EXCERPT from Ἀλκιβιάδης α Πλάτωνος:

Σωκράτης: And if any one has fallen in love with the person of Alcibiades, he loves not Alcibiades, but the belongings of Alcibiades?

Ἀλκιβιάδης: True.

Σωκράτης: But he who loves your soul is the true lover?

Ἀλκιβιάδης: That is the necessary inference.

Σωκράτης: The lover of the body goes away when the flower of youth fades?

Ἀλκιβιάδης: True.

Σωκράτης: But he who loves the soul goes not away, as long as the soul follows after virtue?

Ἀλκιβιάδης: Yes.

Σωκράτης: And I am the lover who goes not away, but remains with you, when you are no longer young and the rest are gone?

Ἀλκιβιάδης: Yes, Socrates; and therein you do well, and I hope that you will remain.” [7]


According to Ἠθικὰ Πλουτάρχου· Ἐρωτικός (Amatorius, The Dialogue on Love) 17.761f, it is Ἔρως by which Orphéfs (Orpheus, Ὀρφεύς) is able to move Aidîs (Hades, Ἅιδης) to allow the soul to become free from death.

ὅτι μόνῳ θεῶν ὁ Ἅιδης Ἔρωτι ποιεῖ τὸ προσταττόμενον·

“that alone of the Gods, Áidis considers the prescriptions of Ǽrôs” (trans. by the author)


σχόλιον Πρόκλου επὶ Ἀλκιβιάδου αʹ Πλάτωνος 109 e p. 509, 9 Cous.:

ἐν γὰρ τῶι Διὶ ὁ Ἔρως ἐστί. καὶ γὰρ Μῆτίς ἐστι πρώτως (l. πρῶτος) γενέτωρ καὶ Ἔρως πολυτερπής, καὶ ὁ Ἔρως πρόεισιν ἐκ τοῦ Διὸς καὶ συνυπέστη τῶι Διὶ πρώτως ἐν τοῖς νοητοῖς· ἐκεῖ γὰρ ὁ Ζεὺς ὁ πανόπτης ἐστὶ καὶ τοῦ Διὸς ἁβρὸς ῎Ερως (fr. 83), ὡς 'Ορϕεὺς ϕησι. συγγενῶς οὖν ἔχουσι πρὸς ἀλλήλους, μᾶλλον δὲ ήνωνται ἀλλήλοις καὶ φίλιος αὐτῶν ἑκάτερός ἐστι.

“for Ǽrôs (Ἔρως) is within Zefs (Ζεὺς). In fact Mítis (Μῆτις) is first-begetter and much-delighting Ǽrôs, and Ǽrôs both proceeds from Zefs and coexists with Zefs primarily in the intelligibles; for all-seeing Zefs is in the intelligible world and pretty Ǽrôs is of Zefs, as Orphéfs (Ορϕεὺς) says. They are certainly of like kind to each other, but, better yet, they are united to each other, and each of them is the friend of the other.”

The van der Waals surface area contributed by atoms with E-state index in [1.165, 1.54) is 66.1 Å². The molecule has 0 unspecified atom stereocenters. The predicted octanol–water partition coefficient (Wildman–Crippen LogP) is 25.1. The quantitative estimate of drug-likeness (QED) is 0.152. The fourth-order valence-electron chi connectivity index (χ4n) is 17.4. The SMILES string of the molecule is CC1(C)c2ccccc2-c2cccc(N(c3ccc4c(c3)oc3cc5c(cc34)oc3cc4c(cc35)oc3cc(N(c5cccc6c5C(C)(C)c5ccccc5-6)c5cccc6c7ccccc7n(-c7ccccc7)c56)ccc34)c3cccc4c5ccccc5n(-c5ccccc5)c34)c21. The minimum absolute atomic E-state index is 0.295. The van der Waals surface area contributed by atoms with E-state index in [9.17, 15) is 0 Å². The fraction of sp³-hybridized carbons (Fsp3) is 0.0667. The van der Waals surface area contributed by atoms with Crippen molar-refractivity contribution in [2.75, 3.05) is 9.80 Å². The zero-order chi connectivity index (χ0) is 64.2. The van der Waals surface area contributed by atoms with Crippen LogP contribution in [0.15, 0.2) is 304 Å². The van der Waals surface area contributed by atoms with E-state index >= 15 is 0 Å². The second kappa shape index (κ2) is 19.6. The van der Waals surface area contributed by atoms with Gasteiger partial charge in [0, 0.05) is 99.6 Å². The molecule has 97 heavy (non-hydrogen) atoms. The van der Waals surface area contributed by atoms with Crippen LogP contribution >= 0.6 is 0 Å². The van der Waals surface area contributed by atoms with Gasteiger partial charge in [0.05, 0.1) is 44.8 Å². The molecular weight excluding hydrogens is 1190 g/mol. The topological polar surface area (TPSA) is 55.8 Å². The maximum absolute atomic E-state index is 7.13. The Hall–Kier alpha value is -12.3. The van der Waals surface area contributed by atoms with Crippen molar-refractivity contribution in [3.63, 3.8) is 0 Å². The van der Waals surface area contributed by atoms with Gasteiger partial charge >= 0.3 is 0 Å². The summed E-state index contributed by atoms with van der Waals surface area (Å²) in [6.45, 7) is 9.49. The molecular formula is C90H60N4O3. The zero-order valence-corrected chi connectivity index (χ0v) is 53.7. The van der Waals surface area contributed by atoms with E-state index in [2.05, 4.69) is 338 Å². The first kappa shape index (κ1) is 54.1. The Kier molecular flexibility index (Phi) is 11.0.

(trans. by the author)


[1] διʹ (by) Ἔρωτος (Ἔρως) προσέγγισις (approach) τῶν (the) Θεῶν (Gods)

[2] Jowett translates Ἔρως as "love." Perhaps it would be better to leave the word untranslated. In Greek, the sentence is: Τί οὖν ἄν, ἔϕην, εἴη ὁ Ἔρως; θνητός; Ἥκιστά γε.

[3] Jowett translates δαίμων as "spirit" but it also would be better left untranslated, as the word “spirit” implies something immaterial.

[4] Συμπόσιον Πλάτωνος 202d-203a, trans. Thomas Taylor, 1804.

[5] Συμπόσιον Πλάτωνος 203-204, trans. Benjamin Jowett, 1892.

[6] Συμπόσιον Πλάτωνος 207, Jowett p. 332.

[7] Ἀλκιβιάδης α Πλάτωνος 131c-d, trans. Benjamin Jowett, 1892. Some scholars question whether this dialogue was actually written by Plátôn, but it is beautiful nonetheless.

"Love each other dearly always. There is scarcely anything else in the world but that: to love one another." (These being the dying words of Jean Valjean spoken to Cosette and Marius. Victor Hugo Les Misérables, Jean Valjean, Book Ninth, Chapter 5, just before the very end of the book. Trans. Charles E. Wilbour, 1862.)

The story of the birth of the Gods: Orphic Theogony.

We know the various qualities and characteristics of the Gods based on metaphorical stories: Mythology.

Dictionary of terms related to ancient Greek mythology: Glossary of Hellenic Mythology.

Introduction to the Thæí (the Gods): The Nature of the Gods.

This logo is the principal symbol of this website. It is called the CESS logo, i.e. the Children of the Earth and the Starry Sky. The Pætilía (Petelia, Πετηλία) and other golden tablets having this phrase (Γῆς παῖς εἰμί καὶ Οὐρανοῦ ἀστερόεντος) are the inspiration for the symbol. The image represents this idea: Earth (divisible substance) and the Sky (continuous substance) are the two kozmogonic substances. The twelve stars represent the Natural Laws, the dominions of the Olympian Gods. In front of these symbols is the seven-stringed kithára (cithara, κιθάρα), the lyre of Apóllôn (Apollô, Ἀπόλλων). It (here) represents the bond between Gods and mortals and is representative that we are the children of Orphéfs (Orpheus, Ὀρφεύς).

PLEASE NOTE: Throughout the pages of this website, you will find fascinating stories about our Gods. These narratives are known as mythology, the traditional stories of the Gods and Heroes. While these tales are great mystical vehicles containing transcendent truth, they are symbolic and should not be taken literally. A literal reading will frequently yield an erroneous result. The meaning of the myths is concealed in code. To understand them requires a key. For instance, when a God kills someone, this usually means a transformation of the soul to a higher level. Similarly, sexual union with a God is a transformation.

SPELLING: uses the Reuchlinian method of pronouncing ancient Greek, the system preferred by scholars from Greece itself. An approach was developed to enable the student to easily approximate the Greek words. Consequently, the way we spell words is unique, as this method of transliteration is exclusive to this website. For more information, visit these three pages:

Pronunciation of Ancient Greek

Transliteration of Ancient Greek

Pronouncing the Names of the Gods in Hellenismos